South East manufacturers have seen an easing in conditions in the last quarter, continuing the downward drift from the very strong picture of growth seen across the board during 2017 according to a major survey published by EEF, the manufacturers’ organisation and accountancy and business advisory firm BDO LLP.
The survey shows a combination of an easing of growth and increased political uncertainty in some global markets, the downward drift in output balances in some sectors from the lofty heights of last year and, a weaker outlook in the construction sector supply chain mean, the outlook is slightly more subdued than it has been for some time.
According to the survey output eased back to +42% although this figure remains very high by historical standards. Total orders also eased back to a balance of +45%, but this figure is also very high by historic standards and the strongest of any UK Region.
The slight easing and mixed picture is reflected in the intention to recruit which has fallen back to +23%, whilst the intentions to invest more than halved to +16% from +34%. This matches the national picture where investment has fallen across the board in response to the continued political uncertainty.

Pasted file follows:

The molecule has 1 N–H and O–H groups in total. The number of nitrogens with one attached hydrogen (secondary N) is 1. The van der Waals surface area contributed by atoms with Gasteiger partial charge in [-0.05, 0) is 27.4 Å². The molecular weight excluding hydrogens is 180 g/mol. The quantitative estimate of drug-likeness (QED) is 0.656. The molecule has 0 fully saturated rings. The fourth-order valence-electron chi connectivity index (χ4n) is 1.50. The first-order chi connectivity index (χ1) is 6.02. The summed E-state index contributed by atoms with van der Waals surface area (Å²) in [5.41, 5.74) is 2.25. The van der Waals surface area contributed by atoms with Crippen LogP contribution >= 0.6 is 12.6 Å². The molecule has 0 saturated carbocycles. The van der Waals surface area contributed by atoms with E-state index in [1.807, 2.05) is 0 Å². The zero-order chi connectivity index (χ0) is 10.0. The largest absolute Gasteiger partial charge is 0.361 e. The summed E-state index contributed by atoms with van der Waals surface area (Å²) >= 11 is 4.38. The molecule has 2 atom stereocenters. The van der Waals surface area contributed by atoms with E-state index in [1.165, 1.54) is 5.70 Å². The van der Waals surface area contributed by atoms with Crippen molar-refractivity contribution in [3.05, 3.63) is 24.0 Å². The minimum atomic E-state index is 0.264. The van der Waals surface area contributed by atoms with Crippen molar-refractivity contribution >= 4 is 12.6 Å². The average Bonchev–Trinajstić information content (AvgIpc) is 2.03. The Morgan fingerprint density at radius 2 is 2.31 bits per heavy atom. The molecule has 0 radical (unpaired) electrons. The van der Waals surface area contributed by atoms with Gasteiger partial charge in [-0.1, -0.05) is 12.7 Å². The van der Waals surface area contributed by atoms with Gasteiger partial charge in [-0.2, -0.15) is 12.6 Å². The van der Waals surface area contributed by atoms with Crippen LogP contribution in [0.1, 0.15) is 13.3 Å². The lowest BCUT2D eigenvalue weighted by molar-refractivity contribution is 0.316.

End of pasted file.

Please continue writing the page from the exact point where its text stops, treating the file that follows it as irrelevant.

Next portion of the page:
Looking forward, EEF has made a small downgrade to its economic forecasts. It is now forecasting GDP growth of 1.2% in 2018 and 1.3% in 2019 (1.5% and 1.3% respectively from Q1) and manufacturing to grow by 1.9% and 0.5% (down from 2% and 0.6% respectively).
Commenting, EEF region director for the South East, Jim Davison said: “This is a more mixed picture than we have seen for some time and reflects the easing to come from continued political uncertainty in line with the national picture. However, the long-term prospects for companies in the South East that invest in skills and training in particular will remain bright.”
Arbinder Chatwal, director and head of manufacturing at BDO LLP in Southampton, said: “Following a strong 2017, we are starting to see the impacts of the ongoing political and economic uncertainty on manufacturers in the region. However, despite the sector’s slowing performance this quarter, manufacturers still remain cautiously optimistic about the future.
“It is now more important than ever for the Government to not lose sight of the needs of manufacturing, or indeed the wider economy, during the continuing EU negotiations. I have no doubt that manufacturers in the South East will continue to be successful but the right support and trading environment will make a huge difference. Having more transparency from the Government will give them the confidence to invest in skills, automation and digitisation, which are so important to the future of UK manufacturing.”